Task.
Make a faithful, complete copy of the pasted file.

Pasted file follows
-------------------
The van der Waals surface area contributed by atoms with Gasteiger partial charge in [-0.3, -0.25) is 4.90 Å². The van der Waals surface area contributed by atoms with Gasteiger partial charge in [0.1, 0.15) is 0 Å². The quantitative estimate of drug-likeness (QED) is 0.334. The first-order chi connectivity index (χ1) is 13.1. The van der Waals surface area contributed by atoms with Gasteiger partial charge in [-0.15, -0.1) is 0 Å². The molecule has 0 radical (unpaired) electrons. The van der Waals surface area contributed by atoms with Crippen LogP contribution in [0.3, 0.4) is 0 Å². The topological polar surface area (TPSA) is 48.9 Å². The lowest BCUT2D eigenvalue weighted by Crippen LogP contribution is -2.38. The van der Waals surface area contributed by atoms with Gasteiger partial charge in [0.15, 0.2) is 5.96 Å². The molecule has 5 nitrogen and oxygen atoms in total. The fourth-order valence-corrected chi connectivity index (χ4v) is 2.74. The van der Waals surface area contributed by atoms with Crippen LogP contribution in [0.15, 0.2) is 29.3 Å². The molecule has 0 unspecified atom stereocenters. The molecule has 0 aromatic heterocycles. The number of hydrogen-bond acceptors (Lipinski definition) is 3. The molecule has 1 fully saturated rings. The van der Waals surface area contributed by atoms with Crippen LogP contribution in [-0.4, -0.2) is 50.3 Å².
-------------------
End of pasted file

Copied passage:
The van der Waals surface area contributed by atoms with Gasteiger partial charge in [-0.3, -0.25) is 4.90 Å². The van der Waals surface area contributed by atoms with Gasteiger partial charge in [0.1, 0.15) is 0 Å². The quantitative estimate of drug-likeness (QED) is 0.334. The first-order chi connectivity index (χ1) is 13.1. The van der Waals surface area contributed by atoms with Gasteiger partial charge in [-0.15, -0.1) is 0 Å². The molecule has 0 radical (unpaired) electrons. The van der Waals surface area contributed by atoms with Crippen LogP contribution in [0.3, 0.4) is 0 Å². The topological polar surface area (TPSA) is 48.9 Å². The lowest BCUT2D eigenvalue weighted by Crippen LogP contribution is -2.38. The van der Waals surface area contributed by atoms with Gasteiger partial charge in [0.15, 0.2) is 5.96 Å². The molecule has 5 nitrogen and oxygen atoms in total. The fourth-order valence-corrected chi connectivity index (χ4v) is 2.74. The van der Waals surface area contributed by atoms with Crippen LogP contribution in [0.15, 0.2) is 29.3 Å². The molecule has 0 unspecified atom stereocenters. The molecule has 0 aromatic heterocycles. The number of hydrogen-bond acceptors (Lipinski definition) is 3. The molecule has 1 fully saturated rings. The van der Waals surface area contributed by atoms with Crippen LogP contribution in [-0.4, -0.2) is 50.3 Å².